We’re celebrating Jane Austen on this, the day of her death, with a bevy of posts about her work and legacy. See all the posts here.
When I was in college, I took a seminar on the works of Jane Austen. I was thrilled; my shame over not having read her previously was immense. I’d enjoyed both the BBC adaptation and Kiera Knightley-led version of Pride and Prejudice. It’s hard not to identify with Elizabeth Bennett, a headstrong and cantankerous girl who’s secretly a marshmallow. Watching these adaptations and ultimately reading Austen’s original novel, I oscillated wildly between wanting to be Elizabeth and wanting to be Mr. Darcy, the man with whom she falls in love.
Reading Jane Austen when not-straight is kind of frustrating: the women are mostly great, witty and astute, and their inevitably male objects of affection are, well, not. (Yes, even Mr. Darcy). Women who don’t buy into or care about the nonsense of men are Austen’s bread and butter, her lasting legacy—or at least, a very large part of it.
Emma possesses this same nonchalance, but does so with glee. Over at The Atlantic, Annika Neklason encapsulates what makes Emma such a dynamic character: “By virtue of circumstance and personality, she’s romantically independent and intends to stay that way, but she’s fond of conversation, of organizing and attending social events, and of dancing.”
Emma was also the first Austen heroine who I felt—who I knew—was actually queer. (Sorry, Mr. Knightley.) Over and over again, both Austen and Emma herself point out how unlike other girls and women Emma is, how uninterested she is in conventionally feminine activities and behaviors.
From the very beginning of the book, Austen positions Emma as constantly shifting between both masculinity and femininity. In the very first line of the novel, Austen describes Emma as “uniting some of the best blessings of existence.” A few pages later, Emma refers to herself as “a something in between.” Although Emma utters these words in reference to Knightley’s accusation that, as a matchmaker, Emma can either be the “do-nothing” and the “do-all,” Emma’s words provide an apt description for her gender-bending behaviors. Many queer women feel like they are “something in between.”
In one scene, Mr. Knightley explicitly states that Mrs. Weston, Emma’s former governess, learned how to become a wife by living with Emma. “But you were preparing yourself to be an excellent wife all the time you were at Hartfield,” Knightley tells Mrs. Weston. “You were receiving a very good education from [Emma], on the very material matrimonial point of submitting your own will, and doing as you were bid.” The implication here is that Emma, consciously or otherwise, stepped into the role of the husband.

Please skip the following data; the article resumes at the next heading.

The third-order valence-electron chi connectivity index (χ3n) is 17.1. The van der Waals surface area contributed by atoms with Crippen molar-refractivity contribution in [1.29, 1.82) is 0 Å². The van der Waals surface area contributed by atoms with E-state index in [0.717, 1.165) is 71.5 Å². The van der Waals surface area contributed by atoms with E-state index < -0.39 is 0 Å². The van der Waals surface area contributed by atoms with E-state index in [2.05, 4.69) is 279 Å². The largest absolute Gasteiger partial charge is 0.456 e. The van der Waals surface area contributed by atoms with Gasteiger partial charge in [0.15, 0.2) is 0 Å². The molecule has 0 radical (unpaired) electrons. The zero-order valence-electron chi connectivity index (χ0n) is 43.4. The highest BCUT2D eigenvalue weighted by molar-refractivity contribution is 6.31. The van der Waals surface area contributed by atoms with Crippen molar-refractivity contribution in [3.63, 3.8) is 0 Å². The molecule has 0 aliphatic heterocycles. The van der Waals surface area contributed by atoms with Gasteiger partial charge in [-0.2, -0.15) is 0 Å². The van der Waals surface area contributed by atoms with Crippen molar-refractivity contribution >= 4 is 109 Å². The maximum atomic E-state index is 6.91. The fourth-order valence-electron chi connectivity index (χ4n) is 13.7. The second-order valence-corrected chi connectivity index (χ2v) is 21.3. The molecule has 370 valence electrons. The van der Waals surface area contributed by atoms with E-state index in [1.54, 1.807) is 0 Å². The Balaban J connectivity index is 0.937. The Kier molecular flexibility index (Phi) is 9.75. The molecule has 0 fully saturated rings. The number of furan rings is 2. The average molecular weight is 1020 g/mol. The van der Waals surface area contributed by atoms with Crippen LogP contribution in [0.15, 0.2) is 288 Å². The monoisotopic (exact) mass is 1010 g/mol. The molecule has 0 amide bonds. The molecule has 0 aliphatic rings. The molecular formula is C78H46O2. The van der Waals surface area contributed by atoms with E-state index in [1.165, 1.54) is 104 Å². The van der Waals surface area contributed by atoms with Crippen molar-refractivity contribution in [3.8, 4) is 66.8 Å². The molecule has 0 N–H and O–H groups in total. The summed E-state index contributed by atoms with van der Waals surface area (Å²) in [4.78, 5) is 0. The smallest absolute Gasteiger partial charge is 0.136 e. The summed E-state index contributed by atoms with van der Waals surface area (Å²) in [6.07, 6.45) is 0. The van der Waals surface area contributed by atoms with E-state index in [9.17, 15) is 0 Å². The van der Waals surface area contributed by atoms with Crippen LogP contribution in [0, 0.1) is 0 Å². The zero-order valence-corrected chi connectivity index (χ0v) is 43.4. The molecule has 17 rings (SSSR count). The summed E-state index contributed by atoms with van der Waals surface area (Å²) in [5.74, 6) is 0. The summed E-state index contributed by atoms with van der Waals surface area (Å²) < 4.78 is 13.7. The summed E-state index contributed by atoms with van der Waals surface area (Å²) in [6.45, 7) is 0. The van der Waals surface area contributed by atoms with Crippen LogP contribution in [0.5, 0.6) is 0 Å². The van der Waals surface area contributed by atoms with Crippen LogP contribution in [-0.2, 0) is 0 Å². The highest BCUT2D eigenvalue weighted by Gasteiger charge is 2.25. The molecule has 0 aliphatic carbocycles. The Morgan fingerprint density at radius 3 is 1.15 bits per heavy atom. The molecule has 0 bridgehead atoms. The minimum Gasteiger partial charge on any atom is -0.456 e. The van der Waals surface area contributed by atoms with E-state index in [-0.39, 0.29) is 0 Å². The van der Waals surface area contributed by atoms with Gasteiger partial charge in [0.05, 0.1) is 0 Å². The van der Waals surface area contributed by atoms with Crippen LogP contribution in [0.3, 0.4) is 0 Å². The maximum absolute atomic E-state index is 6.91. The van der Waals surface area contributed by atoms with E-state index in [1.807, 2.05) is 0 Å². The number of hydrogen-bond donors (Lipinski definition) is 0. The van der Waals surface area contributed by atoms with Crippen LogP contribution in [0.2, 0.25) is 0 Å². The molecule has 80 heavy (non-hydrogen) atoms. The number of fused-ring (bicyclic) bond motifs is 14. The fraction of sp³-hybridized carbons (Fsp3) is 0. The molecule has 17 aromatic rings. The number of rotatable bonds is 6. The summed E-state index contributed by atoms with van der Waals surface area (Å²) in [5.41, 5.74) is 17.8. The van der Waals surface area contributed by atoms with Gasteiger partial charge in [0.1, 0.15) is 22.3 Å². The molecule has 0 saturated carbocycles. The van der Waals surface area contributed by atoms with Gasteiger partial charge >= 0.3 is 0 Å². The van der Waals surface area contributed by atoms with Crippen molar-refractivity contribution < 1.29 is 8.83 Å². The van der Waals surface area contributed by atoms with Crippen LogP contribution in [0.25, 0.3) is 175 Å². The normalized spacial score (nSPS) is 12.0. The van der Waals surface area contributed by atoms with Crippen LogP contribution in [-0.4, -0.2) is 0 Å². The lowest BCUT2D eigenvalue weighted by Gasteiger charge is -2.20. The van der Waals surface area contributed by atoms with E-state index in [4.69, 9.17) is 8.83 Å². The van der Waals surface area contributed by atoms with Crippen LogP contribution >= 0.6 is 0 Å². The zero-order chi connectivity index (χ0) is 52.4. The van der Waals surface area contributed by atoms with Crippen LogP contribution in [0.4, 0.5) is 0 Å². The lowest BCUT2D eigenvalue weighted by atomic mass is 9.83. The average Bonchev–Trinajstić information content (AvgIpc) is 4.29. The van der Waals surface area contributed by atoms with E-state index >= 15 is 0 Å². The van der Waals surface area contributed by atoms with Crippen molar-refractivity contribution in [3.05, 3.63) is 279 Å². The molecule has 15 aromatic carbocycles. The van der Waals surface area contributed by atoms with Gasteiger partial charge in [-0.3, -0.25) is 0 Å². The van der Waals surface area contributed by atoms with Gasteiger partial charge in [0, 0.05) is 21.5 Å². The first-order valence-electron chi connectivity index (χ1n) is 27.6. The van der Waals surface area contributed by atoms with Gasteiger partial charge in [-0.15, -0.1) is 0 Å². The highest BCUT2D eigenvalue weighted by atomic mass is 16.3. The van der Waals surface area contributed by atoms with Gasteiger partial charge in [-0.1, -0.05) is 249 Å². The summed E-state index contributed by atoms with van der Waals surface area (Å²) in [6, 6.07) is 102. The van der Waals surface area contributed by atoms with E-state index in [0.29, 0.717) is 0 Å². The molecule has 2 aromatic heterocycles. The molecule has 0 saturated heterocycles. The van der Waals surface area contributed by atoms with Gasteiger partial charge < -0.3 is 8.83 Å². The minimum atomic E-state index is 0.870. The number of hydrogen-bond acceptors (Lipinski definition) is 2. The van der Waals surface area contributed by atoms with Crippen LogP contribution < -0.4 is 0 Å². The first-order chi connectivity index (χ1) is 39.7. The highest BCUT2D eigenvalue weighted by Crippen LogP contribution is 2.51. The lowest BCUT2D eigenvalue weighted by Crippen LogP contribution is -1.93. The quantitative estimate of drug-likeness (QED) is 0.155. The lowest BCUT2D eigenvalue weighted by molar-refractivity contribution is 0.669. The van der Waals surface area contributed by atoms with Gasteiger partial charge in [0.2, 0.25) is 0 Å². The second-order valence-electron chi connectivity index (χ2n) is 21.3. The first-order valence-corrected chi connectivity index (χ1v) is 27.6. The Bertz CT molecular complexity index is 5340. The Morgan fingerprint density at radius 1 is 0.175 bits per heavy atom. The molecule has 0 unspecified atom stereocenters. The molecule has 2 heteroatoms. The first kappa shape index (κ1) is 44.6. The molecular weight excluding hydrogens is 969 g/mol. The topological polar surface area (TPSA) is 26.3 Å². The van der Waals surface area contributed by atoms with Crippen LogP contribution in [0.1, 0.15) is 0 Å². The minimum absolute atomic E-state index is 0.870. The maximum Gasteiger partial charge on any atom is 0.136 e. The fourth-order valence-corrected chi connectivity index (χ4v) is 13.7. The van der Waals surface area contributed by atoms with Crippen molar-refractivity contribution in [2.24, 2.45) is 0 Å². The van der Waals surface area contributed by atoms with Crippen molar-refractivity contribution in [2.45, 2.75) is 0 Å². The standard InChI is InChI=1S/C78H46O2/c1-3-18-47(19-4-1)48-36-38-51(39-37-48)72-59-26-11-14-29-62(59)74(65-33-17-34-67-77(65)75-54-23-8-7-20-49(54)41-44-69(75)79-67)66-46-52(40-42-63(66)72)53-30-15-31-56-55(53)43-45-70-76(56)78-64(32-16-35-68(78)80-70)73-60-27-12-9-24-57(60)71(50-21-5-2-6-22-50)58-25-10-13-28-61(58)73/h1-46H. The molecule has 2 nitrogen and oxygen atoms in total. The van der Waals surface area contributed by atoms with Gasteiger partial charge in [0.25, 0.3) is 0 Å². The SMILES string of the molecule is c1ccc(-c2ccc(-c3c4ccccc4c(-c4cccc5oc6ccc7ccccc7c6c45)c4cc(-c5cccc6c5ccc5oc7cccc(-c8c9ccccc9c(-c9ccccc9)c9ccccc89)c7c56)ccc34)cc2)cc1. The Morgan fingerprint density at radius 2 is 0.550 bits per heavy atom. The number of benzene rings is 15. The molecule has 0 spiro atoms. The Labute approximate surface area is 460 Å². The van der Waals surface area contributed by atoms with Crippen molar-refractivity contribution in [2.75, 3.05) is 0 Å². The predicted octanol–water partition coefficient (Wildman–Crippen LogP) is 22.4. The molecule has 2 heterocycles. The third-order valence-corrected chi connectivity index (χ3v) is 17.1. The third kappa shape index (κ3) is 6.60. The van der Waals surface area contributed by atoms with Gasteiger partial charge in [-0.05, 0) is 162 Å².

Emma experiences a dearth of feminine influence in her life—her mother had died “too long ago for [Emma] to have more than an indistinct remembrance of her caresses”—and in some cases, she performs femininity in much the same way queer women do. One hilarious example is when Emma uses her baby cousin as a prop to distract Mr. Knightley from scolding her: “She hoped it might rather assist the restoration of friendship, that when he came into the room she had one of the children with her.”
This lack of femininity at least partially explains Emma’s desire to befriend Harriet, who Austen describes as “a girl of seventeen whom Emma knew very well by sight and had long felt an interest in, on account of her beauty.” A few sentences later, Austen more or less repeats this: “[Harriet’s] beauty happened to be of a sort which Emma particularly admired.” At seventeen, I too befriended many girls on account of their beauty. Many of the girls I became friends with when I was younger were girls for whom femininity came easily, whose presence made me feel as though I was inhabiting the world of girlhood.
At one point in the novel, Emma recounts her resolution to remain single to Harriet, an explanation that exemplifies the character’s tendency to exhibit more masculine behavior. Emma says, “My being charming, Harriet, is not quite enough to induce me to marry; I must find other people charming […] I must see somebody very superior to anyone I have seen yet, to be tempted.” Emma refuses to marry because she has not come across a suitable suitor, suggesting that, if she were ever to consider marrying, she would choose her spouse. In this way, Emma both rejects the role of the woman in nineteenth-century courting rituals and embraces the role of the male. During the same conversation with Harriet, Emma states that marriage is not he “way” or her “nature.”
Austen herself referred to Emma as “a heroine whom no one else but myself will much like,” and it’s fairly easy to see why; Emma is a character who not only bucks social convention, but does so with devil-may-care delight. As I was reminded during Pride month last month, our queerness, our deviation from what is considered “conventional” and our degree of freedom from gender norms, is something to be celebrated. As a young queer girl, reading Emma was a revelation.
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